The IRON Study: Investigation of Robot-assisted Versus Open Nephron-sparing Surgery

Junior ERUS/Young Academic Urologist Working Group on Robot-assisted Surgery

Research output: Contribution to journalArticlepeer-review

6 Citations (Scopus)

Abstract

Background: Current literature does not provide large-scale data regarding clinical outcomes of robot-assisted (RAPN) versus open (OPN) partial nephrectomy. Moreover, data assessing predictors of long-term oncologic outcomes after RAPN are scarce. Objective: To compare perioperative, functional, and oncologic outcomes of RAPN versus OPN, and to investigate the predictors of oncologic outcomes after RAPN. Design, setting, and participants: This study included 3467 patients treated with OPN (n = 1063) or RAPN (n = 2404) for a single cT1–2N0M0 renal mass from 2004 to 2018 at nine high-volume European, North American, and Asian institutions. Outcome measurements and statistical analysis: The study outcomes were short-term postoperative, functional, and oncologic outcomes. Regression models investigated the effect of surgical approach (open vs Robot assisted) on study outcomes, and interaction tests were used for subgroup analyses. Propensity score matching for demographic and tumor characteristics was used in sensitivity analyses. Multivariable Cox-regression analyses identified predictors of oncologic outcomes after RAPN. Results and limitations: Baseline characteristics were similar between patients receiving RAPN and OPN, with only few differences. After adjusting for confounding, RAPN was associated with lower odds of intraoperative (odds ratio [OR]: 0.39, 95% confidence interval [CI]: 0.22, 0.68) and Clavien-Dindo ≥2 postoperative (OR: 0.29, 95% CI: 0.16, 0.50) complications (both p < 0.05). This association was not affected by comorbidities, tumor dimension, PADUA score, or preoperative renal function (all p > 0.05 on interaction tests). On multivariable analyses, we found no differences between the two techniques with respect to functional and oncologic outcomes (all p > 0.05). Overall, there were 63 and 92 local recurrences and systemic progressions, respectively, with a median follow-up after surgery of 32 mo (interquartile range: 18, 60). Among patients receiving RAPN, we assessed predictors of local recurrence and systemic progression with discrimination accuracy (ie, C-index) that ranged from 0.73 to 0.81. Conclusions: While cancer control and long-term renal function did not differ between RAPN and OPN, we found that the intra- and postoperative morbidity—especially in terms of complications—was lower after RAPN than after OPN. Our predictive models allow surgeons to estimate the risk of adverse oncologic outcomes after RAPN, with relevant implications for preoperative counseling and follow-up after surgery. Patient summary: In this comparative study on robotic versus open partial nephrectomy, functional and oncologic outcomes were similar between the two techniques, with lower morbidity—especially in terms of complications—for robot-assisted surgery. The assessment of prognosticators for patients receiving robot-assisted partial nephrectomy may help in preoperative counseling and provides relevant data to tailor postoperative follow-up.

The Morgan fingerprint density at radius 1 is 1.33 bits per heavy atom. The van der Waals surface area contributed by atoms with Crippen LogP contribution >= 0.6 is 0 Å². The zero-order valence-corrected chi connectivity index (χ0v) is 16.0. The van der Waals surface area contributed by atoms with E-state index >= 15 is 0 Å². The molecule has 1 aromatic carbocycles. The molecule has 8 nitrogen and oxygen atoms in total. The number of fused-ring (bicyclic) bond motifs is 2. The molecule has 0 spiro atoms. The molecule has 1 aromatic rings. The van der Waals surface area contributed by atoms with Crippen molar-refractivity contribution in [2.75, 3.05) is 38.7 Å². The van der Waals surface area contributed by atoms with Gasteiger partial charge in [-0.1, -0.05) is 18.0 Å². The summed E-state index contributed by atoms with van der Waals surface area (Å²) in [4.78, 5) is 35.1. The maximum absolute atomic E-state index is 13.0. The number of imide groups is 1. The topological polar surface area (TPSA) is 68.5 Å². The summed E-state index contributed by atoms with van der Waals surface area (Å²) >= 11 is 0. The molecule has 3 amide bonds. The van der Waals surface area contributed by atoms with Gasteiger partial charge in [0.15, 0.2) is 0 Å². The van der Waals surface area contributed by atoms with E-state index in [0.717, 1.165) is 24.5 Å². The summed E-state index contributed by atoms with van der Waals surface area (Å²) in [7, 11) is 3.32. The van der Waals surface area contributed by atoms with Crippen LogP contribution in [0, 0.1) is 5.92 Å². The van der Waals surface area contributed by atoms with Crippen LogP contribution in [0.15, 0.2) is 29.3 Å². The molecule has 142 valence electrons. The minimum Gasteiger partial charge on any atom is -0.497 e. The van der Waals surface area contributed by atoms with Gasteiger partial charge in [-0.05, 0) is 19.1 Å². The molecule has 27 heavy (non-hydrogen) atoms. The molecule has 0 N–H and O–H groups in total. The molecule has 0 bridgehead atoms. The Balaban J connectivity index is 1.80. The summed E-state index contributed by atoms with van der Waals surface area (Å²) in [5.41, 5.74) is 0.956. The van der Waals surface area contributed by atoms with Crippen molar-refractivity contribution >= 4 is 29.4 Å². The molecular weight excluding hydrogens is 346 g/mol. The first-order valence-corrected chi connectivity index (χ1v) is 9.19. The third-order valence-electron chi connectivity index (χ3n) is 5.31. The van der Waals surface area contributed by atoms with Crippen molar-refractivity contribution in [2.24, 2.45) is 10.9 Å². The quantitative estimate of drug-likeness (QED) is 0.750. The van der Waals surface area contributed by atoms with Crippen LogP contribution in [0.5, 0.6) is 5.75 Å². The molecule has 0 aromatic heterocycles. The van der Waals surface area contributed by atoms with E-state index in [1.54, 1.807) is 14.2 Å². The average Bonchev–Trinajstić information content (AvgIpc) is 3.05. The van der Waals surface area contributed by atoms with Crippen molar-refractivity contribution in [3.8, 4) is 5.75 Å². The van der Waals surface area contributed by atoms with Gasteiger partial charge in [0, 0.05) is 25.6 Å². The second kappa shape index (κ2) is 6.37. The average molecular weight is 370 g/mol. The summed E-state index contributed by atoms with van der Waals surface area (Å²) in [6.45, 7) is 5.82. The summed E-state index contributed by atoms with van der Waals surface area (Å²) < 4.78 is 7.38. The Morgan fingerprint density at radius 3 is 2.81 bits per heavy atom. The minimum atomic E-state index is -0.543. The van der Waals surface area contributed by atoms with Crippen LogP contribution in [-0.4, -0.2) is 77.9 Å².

Original languageEnglish
Pages (from-to)71-77
Number of pages7
JournalEuropean Urology Open Science
Volume49
DOIs
Publication statusPublished - 2023 Mar

Bibliographical note

Publisher Copyright:
© 2023 The Authors

All Science Journal Classification (ASJC) codes

  • Urology

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